A Human or Non-Human Companion? The Friend by Sigrid Nunez

By Maria Moss

Every so often, a book comes around by an author you’ve nev­er heard about – although you pride your­self on always fol­low­ing new, entic­ing, and award-win­ning pub­li­ca­tions from the U.S. Well, The Friend is a nov­el (the sixth!) by a woman whose name I’d nev­er encoun­tered before: Sigrid Nunez. Not George Saun­ders or Col­son White­head, not Joan Did­ion or Louise Erdrich, but Sigrid Nunez. And when I saw a Har­le­quin Great Dane on the cov­er, I knew I need­ed to read it. 

It would be easy to iden­ti­fy the first-per­son nar­ra­tor – a name­less writer in her late 60s from New York who teach­es cre­ative writ­ing at a uni­ver­si­ty – with Sigrid Nunez, also a writer in her late 60s who lives in New York and teach­es cre­ative writ­ing at a uni­ver­si­ty. Although the book blurs bound­aries – for instance between mem­oir and essay – The Friend is a nov­el and shows its fic­tion­al­i­ty around every bend.

The Friend, a sur­prise suc­cess that won the Nation­al Book Award in 2018, is about loss, love, and lit­er­a­ture. Loss, because it opens with the death of the narrator’s much-cher­ished friend and life-long men­tor; love, because it depicts the narrator’s increas­ing infat­u­a­tion and even­tu­al love for Apol­lo, a 140-pound Great Dane; lit­er­a­ture, because Nunez pro­vides us with insight­ful thoughts on writ­ers and writ­ing. The Friend is a trea­sure trove for lit­er­a­ture con­nois­seurs: from Rain­er Maria Rilke to Hein­rich von Kleist, from Vir­ginia Woolf to Karl Ove Knaus­gård, emi­nent writ­ers from the past and present fig­ure promi­nent­ly. So when Apol­lo is bored and starts munch­ing away on Knaus­gård we can­not be sure that this isn’t actu­al­ly the author’s com­ment on mem­oir writing.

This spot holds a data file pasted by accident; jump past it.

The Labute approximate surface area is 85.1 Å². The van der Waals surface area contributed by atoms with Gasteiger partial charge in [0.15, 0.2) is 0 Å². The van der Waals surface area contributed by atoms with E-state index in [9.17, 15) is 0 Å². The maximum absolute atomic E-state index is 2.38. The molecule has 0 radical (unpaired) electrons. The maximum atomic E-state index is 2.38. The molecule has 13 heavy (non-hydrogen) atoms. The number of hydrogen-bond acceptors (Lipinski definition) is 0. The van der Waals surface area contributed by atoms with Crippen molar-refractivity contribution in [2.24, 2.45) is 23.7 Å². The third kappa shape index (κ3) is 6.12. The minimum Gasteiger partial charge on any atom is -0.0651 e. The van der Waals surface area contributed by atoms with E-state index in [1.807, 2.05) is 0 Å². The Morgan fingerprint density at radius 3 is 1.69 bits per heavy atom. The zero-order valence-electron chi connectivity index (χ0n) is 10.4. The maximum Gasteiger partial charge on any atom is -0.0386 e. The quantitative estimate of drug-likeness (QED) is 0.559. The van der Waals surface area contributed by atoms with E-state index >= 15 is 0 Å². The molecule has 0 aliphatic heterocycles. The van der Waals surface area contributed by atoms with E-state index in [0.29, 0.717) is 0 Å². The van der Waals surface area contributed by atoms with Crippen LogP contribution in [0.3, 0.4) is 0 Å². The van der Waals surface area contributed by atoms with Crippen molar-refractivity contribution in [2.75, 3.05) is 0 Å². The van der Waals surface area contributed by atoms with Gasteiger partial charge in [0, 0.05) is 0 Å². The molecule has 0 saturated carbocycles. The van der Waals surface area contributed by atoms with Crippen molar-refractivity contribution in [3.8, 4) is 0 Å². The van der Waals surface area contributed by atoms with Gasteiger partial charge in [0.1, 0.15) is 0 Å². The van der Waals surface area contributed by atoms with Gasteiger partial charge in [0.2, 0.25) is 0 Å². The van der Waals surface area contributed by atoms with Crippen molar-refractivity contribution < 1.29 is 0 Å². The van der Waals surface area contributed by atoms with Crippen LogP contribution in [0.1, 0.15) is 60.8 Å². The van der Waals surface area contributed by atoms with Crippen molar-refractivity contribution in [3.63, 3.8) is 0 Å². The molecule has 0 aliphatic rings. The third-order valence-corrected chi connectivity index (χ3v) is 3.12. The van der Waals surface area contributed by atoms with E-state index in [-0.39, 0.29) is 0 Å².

But who’s the ‘friend’ of the title? Apol­lo, the only one with a name in the entire book, is def­i­nite­ly one friend; the oth­er one is the dog’s for­mer own­er who’d killed him­self. This friend was not only a charm­ing wom­an­iz­er, but also an old-fash­ioned sex­ist pro­fes­sor who had mar­ried three times (most­ly his stu­dents) and had count­less affairs (most­ly with his stu­dents). He was also won­der­ful­ly non-pc.

When he com­mits sui­cide (this is not actu­al­ly a spoil­er), his wid­ow (or wife no. three, as she’s called) insists that he had want­ed the nar­ra­tor to take the dog. Shocked at first, she even­tu­al­ly con­sents. Yet, the man­age­ment of her tiny, rent-con­trolled apart­ment in Man­hat­tan does not allow ani­mals – at least not espe­cial­ly large ones. How­ev­er, she becomes attached to Apol­lo and man­ages – in a won­der­ful­ly tricky way – to con­vince her land­lord of Apollo’s mer­its. That’s more or less the entire plot of this nov­el – until you reach the sec­ond-to-last chap­ter that turns every­thing you thought you knew upside down – like great lit­er­a­ture does.

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